Devon Van Oostrum made his return to competitive European hoops on Wednesday night as the 25 year old looked to hit a reset with New Heroes Den Bosch and make up for lost time. Emmet Ryan checked out the return of the Dutchman who was once the young face of British hoops
It can’t have been fun to be Devon Van Oostrum the past two seasons, at least from a basketball perspective. After spending most of his stint with Baskonia on various loan assignments, the Netherlands born Great Britain international who had the world at his feet in 2013, looked to reset things in Greece and then Skopje before injury utterly wrecked matters for the past two seasons.
The one thing that has been on Van Oostrum’s side throughout the frustration is time. He’s only 25, he’s got time to sort things out despite playing at the deepest position on the continent. He’s opted for a hard reset, going all the way down to the Dutch League which is quite the way away from his time with an ACB powerhouse like Baskonia.
The move however is to the right kind of environment. It’s the home of his parents, it’s to a club with serious support and a real history in the sport. New Heroes* Basketball, better known as Den Bosch, is a place where he’s got the opportunity to fix things and aim for a higher level.
*The sponsors are an elearning company for those of your wondering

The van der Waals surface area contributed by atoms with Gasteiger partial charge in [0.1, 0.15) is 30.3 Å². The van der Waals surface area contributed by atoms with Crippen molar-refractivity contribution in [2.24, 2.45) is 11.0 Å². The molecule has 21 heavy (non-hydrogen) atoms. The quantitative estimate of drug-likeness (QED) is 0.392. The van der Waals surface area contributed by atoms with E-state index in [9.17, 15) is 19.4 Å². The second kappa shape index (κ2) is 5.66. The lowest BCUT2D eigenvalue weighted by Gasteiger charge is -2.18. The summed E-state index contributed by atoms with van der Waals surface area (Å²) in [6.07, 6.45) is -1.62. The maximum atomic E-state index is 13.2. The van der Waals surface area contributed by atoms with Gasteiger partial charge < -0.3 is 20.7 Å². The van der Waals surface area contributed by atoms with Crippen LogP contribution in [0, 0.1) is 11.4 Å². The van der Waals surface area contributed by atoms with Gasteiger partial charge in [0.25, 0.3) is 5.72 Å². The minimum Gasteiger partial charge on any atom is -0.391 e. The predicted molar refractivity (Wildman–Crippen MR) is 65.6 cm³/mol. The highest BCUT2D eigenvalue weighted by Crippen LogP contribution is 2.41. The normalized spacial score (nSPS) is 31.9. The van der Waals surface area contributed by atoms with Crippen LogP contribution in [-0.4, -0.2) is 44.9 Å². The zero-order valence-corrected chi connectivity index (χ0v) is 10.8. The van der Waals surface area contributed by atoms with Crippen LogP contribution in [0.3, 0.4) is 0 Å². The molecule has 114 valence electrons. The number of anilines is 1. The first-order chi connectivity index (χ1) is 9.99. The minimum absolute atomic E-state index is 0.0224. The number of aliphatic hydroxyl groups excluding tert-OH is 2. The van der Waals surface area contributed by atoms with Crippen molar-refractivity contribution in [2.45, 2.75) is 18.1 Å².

Things really needed fixing based on the early going with his return to European competition on Wednesday night as he started against BC Balkan from Bulgaria in the FIBA Europe Cup. Van Oostrum has told Simonas Baranauskas about the importance of the competition in the build-up to the game and you could see his hunger early but his body was still trying to catch up with his brain.
Van Oostrum was happy to run early, driving inside on the second possession of the game for Den Bosch. This was quickly followed by an effort at a long three. Then he made another drive, into a wall of players, but Den Bosch managed to turn it into a three.
Much as the hunger was there for Van Oostrum, the small matter of winning couldn’t be ignored. This was the first leg of a two-legged qualifier. Get past BC Balkan, and Den Bosch would have at least six more games on the European stage to get eyeballs on the guard.
Finally, he got the play he needed. A hard fakeout of Ventislav Petkov cleared the lane and he drove in for the score. Then he made two threes, the second after getting bored of an option inside failing to open up. While he racked up 8 points in 7 minutes, there were still some blindingly obvious kinks to work out.
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Van Oostrum gave up a soft turnover and quickly sat, momentarily forgetting the pace and energy of the opponents. Another came along shortly after he came back in, this time failing to read the pace of Nick Oudendag accurately.
The story of Van Oostrum’s night would neatly work around how he gelled with Oudendag. The Dutch international, who was a big part in getting that side to EuroBasket 2015, looked like he had hands of stone in the first half but as the game wore on it became clear that it was really about Van Oostrum getting his chemistry down at game pace with those around him.